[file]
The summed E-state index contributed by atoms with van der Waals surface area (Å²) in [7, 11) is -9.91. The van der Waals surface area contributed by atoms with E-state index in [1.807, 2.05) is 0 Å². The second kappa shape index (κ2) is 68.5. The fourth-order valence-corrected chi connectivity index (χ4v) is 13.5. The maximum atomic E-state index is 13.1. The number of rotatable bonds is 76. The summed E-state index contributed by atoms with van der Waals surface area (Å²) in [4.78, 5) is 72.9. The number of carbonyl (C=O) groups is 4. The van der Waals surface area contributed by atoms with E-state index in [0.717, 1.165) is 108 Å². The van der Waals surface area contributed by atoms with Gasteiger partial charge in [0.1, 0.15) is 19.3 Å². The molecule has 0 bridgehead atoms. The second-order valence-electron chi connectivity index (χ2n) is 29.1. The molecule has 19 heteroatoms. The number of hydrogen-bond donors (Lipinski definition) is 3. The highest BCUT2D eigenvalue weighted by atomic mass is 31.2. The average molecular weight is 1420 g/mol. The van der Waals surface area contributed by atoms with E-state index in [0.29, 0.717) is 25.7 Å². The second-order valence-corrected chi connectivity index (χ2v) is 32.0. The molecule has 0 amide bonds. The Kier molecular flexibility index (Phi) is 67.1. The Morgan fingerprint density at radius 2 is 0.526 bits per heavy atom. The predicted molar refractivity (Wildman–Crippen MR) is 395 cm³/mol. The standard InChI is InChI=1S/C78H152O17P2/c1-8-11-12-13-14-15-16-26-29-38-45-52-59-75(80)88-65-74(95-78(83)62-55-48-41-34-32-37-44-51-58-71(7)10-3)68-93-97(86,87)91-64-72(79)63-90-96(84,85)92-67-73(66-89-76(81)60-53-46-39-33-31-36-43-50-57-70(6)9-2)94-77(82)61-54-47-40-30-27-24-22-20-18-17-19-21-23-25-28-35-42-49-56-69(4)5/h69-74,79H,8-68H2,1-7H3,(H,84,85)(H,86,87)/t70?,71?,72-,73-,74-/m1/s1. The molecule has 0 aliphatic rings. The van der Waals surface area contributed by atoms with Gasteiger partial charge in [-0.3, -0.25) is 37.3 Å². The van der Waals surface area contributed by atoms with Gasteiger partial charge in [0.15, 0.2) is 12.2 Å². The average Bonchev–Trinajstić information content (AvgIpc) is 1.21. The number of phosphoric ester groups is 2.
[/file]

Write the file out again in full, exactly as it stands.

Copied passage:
The summed E-state index contributed by atoms with van der Waals surface area (Å²) in [7, 11) is -9.91. The van der Waals surface area contributed by atoms with E-state index in [1.807, 2.05) is 0 Å². The second kappa shape index (κ2) is 68.5. The fourth-order valence-corrected chi connectivity index (χ4v) is 13.5. The maximum atomic E-state index is 13.1. The number of rotatable bonds is 76. The summed E-state index contributed by atoms with van der Waals surface area (Å²) in [4.78, 5) is 72.9. The number of carbonyl (C=O) groups is 4. The van der Waals surface area contributed by atoms with E-state index in [0.717, 1.165) is 108 Å². The van der Waals surface area contributed by atoms with Gasteiger partial charge in [0.1, 0.15) is 19.3 Å². The molecule has 0 bridgehead atoms. The second-order valence-electron chi connectivity index (χ2n) is 29.1. The molecule has 19 heteroatoms. The number of hydrogen-bond donors (Lipinski definition) is 3. The highest BCUT2D eigenvalue weighted by atomic mass is 31.2. The average molecular weight is 1420 g/mol. The van der Waals surface area contributed by atoms with E-state index in [0.29, 0.717) is 25.7 Å². The second-order valence-corrected chi connectivity index (χ2v) is 32.0. The molecule has 0 amide bonds. The Kier molecular flexibility index (Phi) is 67.1. The Morgan fingerprint density at radius 2 is 0.526 bits per heavy atom. The predicted molar refractivity (Wildman–Crippen MR) is 395 cm³/mol. The standard InChI is InChI=1S/C78H152O17P2/c1-8-11-12-13-14-15-16-26-29-38-45-52-59-75(80)88-65-74(95-78(83)62-55-48-41-34-32-37-44-51-58-71(7)10-3)68-93-97(86,87)91-64-72(79)63-90-96(84,85)92-67-73(66-89-76(81)60-53-46-39-33-31-36-43-50-57-70(6)9-2)94-77(82)61-54-47-40-30-27-24-22-20-18-17-19-21-23-25-28-35-42-49-56-69(4)5/h69-74,79H,8-68H2,1-7H3,(H,84,85)(H,86,87)/t70?,71?,72-,73-,74-/m1/s1. The molecule has 0 aliphatic rings. The van der Waals surface area contributed by atoms with Gasteiger partial charge in [-0.3, -0.25) is 37.3 Å². The van der Waals surface area contributed by atoms with Gasteiger partial charge in [0.15, 0.2) is 12.2 Å². The average Bonchev–Trinajstić information content (AvgIpc) is 1.21. The number of phosphoric ester groups is 2.